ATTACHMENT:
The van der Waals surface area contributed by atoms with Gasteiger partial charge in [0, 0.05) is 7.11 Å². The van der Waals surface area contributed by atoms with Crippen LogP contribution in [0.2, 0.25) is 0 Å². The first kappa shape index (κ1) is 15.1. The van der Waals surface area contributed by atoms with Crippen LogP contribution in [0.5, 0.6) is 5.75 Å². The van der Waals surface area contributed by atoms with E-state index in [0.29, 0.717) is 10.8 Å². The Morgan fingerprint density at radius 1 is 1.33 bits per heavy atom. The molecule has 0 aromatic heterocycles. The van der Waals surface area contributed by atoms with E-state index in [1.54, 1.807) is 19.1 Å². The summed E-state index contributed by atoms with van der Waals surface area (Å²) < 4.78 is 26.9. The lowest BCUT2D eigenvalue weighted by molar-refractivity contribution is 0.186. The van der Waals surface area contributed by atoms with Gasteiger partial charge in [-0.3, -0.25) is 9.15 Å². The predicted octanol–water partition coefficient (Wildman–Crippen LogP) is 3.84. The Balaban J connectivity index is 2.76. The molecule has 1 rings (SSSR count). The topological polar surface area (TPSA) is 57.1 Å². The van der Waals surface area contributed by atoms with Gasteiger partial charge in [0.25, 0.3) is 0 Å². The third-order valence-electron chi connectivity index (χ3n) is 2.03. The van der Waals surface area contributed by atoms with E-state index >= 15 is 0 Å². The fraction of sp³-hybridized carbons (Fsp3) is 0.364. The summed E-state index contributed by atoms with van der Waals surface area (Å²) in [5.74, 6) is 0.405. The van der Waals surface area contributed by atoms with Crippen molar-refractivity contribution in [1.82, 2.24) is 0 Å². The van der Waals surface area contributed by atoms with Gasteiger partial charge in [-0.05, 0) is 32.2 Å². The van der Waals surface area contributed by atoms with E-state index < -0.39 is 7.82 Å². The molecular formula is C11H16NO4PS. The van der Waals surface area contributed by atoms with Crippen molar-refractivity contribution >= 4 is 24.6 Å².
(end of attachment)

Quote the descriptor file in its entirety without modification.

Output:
The van der Waals surface area contributed by atoms with Gasteiger partial charge in [0, 0.05) is 7.11 Å². The van der Waals surface area contributed by atoms with Crippen LogP contribution in [0.2, 0.25) is 0 Å². The first kappa shape index (κ1) is 15.1. The van der Waals surface area contributed by atoms with Crippen LogP contribution in [0.5, 0.6) is 5.75 Å². The van der Waals surface area contributed by atoms with E-state index in [0.29, 0.717) is 10.8 Å². The Morgan fingerprint density at radius 1 is 1.33 bits per heavy atom. The molecule has 0 aromatic heterocycles. The van der Waals surface area contributed by atoms with E-state index in [1.54, 1.807) is 19.1 Å². The summed E-state index contributed by atoms with van der Waals surface area (Å²) < 4.78 is 26.9. The lowest BCUT2D eigenvalue weighted by molar-refractivity contribution is 0.186. The van der Waals surface area contributed by atoms with Gasteiger partial charge in [-0.3, -0.25) is 9.15 Å². The predicted octanol–water partition coefficient (Wildman–Crippen LogP) is 3.84. The Balaban J connectivity index is 2.76. The molecule has 1 rings (SSSR count). The topological polar surface area (TPSA) is 57.1 Å². The van der Waals surface area contributed by atoms with Gasteiger partial charge in [0.25, 0.3) is 0 Å². The third-order valence-electron chi connectivity index (χ3n) is 2.03. The van der Waals surface area contributed by atoms with E-state index >= 15 is 0 Å². The fraction of sp³-hybridized carbons (Fsp3) is 0.364. The summed E-state index contributed by atoms with van der Waals surface area (Å²) in [5.74, 6) is 0.405. The van der Waals surface area contributed by atoms with Crippen molar-refractivity contribution in [1.82, 2.24) is 0 Å². The van der Waals surface area contributed by atoms with Gasteiger partial charge in [-0.05, 0) is 32.2 Å². The van der Waals surface area contributed by atoms with E-state index < -0.39 is 7.82 Å². The molecular formula is C11H16NO4PS. The van der Waals surface area contributed by atoms with Crippen molar-refractivity contribution >= 4 is 24.6 Å².